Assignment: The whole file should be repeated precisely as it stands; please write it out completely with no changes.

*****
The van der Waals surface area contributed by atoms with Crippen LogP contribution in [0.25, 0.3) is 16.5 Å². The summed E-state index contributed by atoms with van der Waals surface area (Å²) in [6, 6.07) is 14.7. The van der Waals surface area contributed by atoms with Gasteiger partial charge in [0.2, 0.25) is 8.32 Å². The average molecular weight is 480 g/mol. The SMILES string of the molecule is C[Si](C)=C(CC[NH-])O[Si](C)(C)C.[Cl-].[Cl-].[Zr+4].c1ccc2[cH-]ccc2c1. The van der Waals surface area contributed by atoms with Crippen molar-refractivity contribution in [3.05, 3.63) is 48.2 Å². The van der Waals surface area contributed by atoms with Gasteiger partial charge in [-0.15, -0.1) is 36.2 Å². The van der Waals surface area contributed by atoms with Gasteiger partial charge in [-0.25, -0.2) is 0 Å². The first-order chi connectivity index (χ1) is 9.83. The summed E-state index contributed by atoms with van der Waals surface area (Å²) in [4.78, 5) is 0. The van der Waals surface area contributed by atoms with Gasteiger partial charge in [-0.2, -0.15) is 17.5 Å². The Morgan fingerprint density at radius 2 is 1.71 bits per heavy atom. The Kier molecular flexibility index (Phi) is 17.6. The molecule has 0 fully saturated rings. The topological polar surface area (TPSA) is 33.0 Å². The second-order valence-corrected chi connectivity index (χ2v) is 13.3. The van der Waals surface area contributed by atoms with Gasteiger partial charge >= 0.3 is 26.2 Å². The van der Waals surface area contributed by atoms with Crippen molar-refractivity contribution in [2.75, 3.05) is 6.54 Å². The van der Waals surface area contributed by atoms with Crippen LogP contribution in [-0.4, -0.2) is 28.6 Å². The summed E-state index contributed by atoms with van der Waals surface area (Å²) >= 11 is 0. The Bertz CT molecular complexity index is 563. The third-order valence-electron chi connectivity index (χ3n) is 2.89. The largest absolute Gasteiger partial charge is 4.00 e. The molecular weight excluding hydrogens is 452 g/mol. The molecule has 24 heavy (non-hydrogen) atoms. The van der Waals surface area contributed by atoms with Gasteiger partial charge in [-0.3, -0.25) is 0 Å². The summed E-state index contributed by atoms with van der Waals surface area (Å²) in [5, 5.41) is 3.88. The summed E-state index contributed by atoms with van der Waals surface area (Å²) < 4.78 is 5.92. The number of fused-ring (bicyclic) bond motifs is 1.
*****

The van der Waals surface area contributed by atoms with Crippen LogP contribution in [0.25, 0.3) is 16.5 Å². The summed E-state index contributed by atoms with van der Waals surface area (Å²) in [6, 6.07) is 14.7. The van der Waals surface area contributed by atoms with Gasteiger partial charge in [0.2, 0.25) is 8.32 Å². The average molecular weight is 480 g/mol. The SMILES string of the molecule is C[Si](C)=C(CC[NH-])O[Si](C)(C)C.[Cl-].[Cl-].[Zr+4].c1ccc2[cH-]ccc2c1. The van der Waals surface area contributed by atoms with Crippen molar-refractivity contribution in [3.05, 3.63) is 48.2 Å². The van der Waals surface area contributed by atoms with Gasteiger partial charge in [-0.15, -0.1) is 36.2 Å². The van der Waals surface area contributed by atoms with Gasteiger partial charge in [-0.25, -0.2) is 0 Å². The first-order chi connectivity index (χ1) is 9.83. The summed E-state index contributed by atoms with van der Waals surface area (Å²) in [4.78, 5) is 0. The van der Waals surface area contributed by atoms with Gasteiger partial charge in [-0.2, -0.15) is 17.5 Å². The Morgan fingerprint density at radius 2 is 1.71 bits per heavy atom. The Kier molecular flexibility index (Phi) is 17.6. The molecule has 0 fully saturated rings. The topological polar surface area (TPSA) is 33.0 Å². The second-order valence-corrected chi connectivity index (χ2v) is 13.3. The van der Waals surface area contributed by atoms with Gasteiger partial charge >= 0.3 is 26.2 Å². The van der Waals surface area contributed by atoms with Crippen molar-refractivity contribution in [2.75, 3.05) is 6.54 Å². The van der Waals surface area contributed by atoms with Crippen LogP contribution in [-0.4, -0.2) is 28.6 Å². The summed E-state index contributed by atoms with van der Waals surface area (Å²) >= 11 is 0. The Bertz CT molecular complexity index is 563. The third-order valence-electron chi connectivity index (χ3n) is 2.89. The largest absolute Gasteiger partial charge is 4.00 e. The molecular weight excluding hydrogens is 452 g/mol. The molecule has 24 heavy (non-hydrogen) atoms. The van der Waals surface area contributed by atoms with Gasteiger partial charge in [-0.3, -0.25) is 0 Å². The summed E-state index contributed by atoms with van der Waals surface area (Å²) in [5, 5.41) is 3.88. The summed E-state index contributed by atoms with van der Waals surface area (Å²) < 4.78 is 5.92. The number of fused-ring (bicyclic) bond motifs is 1.